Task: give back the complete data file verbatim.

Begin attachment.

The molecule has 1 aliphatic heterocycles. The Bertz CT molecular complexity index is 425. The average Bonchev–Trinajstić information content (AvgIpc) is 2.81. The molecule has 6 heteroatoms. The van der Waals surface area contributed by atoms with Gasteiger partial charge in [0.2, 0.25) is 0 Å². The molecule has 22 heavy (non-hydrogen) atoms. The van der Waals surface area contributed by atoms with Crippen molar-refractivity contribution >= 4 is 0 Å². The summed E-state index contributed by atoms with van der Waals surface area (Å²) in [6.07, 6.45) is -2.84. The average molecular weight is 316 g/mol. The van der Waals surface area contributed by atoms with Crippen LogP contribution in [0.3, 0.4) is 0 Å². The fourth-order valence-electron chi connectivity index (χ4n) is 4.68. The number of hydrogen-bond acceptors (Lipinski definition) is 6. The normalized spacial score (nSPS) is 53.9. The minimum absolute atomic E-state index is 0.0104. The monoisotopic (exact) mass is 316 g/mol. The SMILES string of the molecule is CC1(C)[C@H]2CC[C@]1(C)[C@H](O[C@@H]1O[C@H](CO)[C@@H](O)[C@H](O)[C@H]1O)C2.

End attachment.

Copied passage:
The molecule has 1 aliphatic heterocycles. The Bertz CT molecular complexity index is 425. The average Bonchev–Trinajstić information content (AvgIpc) is 2.81. The molecule has 6 heteroatoms. The van der Waals surface area contributed by atoms with Gasteiger partial charge in [0.2, 0.25) is 0 Å². The molecule has 22 heavy (non-hydrogen) atoms. The van der Waals surface area contributed by atoms with Crippen molar-refractivity contribution >= 4 is 0 Å². The summed E-state index contributed by atoms with van der Waals surface area (Å²) in [6.07, 6.45) is -2.84. The average molecular weight is 316 g/mol. The van der Waals surface area contributed by atoms with Crippen LogP contribution in [0.3, 0.4) is 0 Å². The fourth-order valence-electron chi connectivity index (χ4n) is 4.68. The number of hydrogen-bond acceptors (Lipinski definition) is 6. The normalized spacial score (nSPS) is 53.9. The minimum absolute atomic E-state index is 0.0104. The monoisotopic (exact) mass is 316 g/mol. The SMILES string of the molecule is CC1(C)[C@H]2CC[C@]1(C)[C@H](O[C@@H]1O[C@H](CO)[C@@H](O)[C@H](O)[C@H]1O)C2.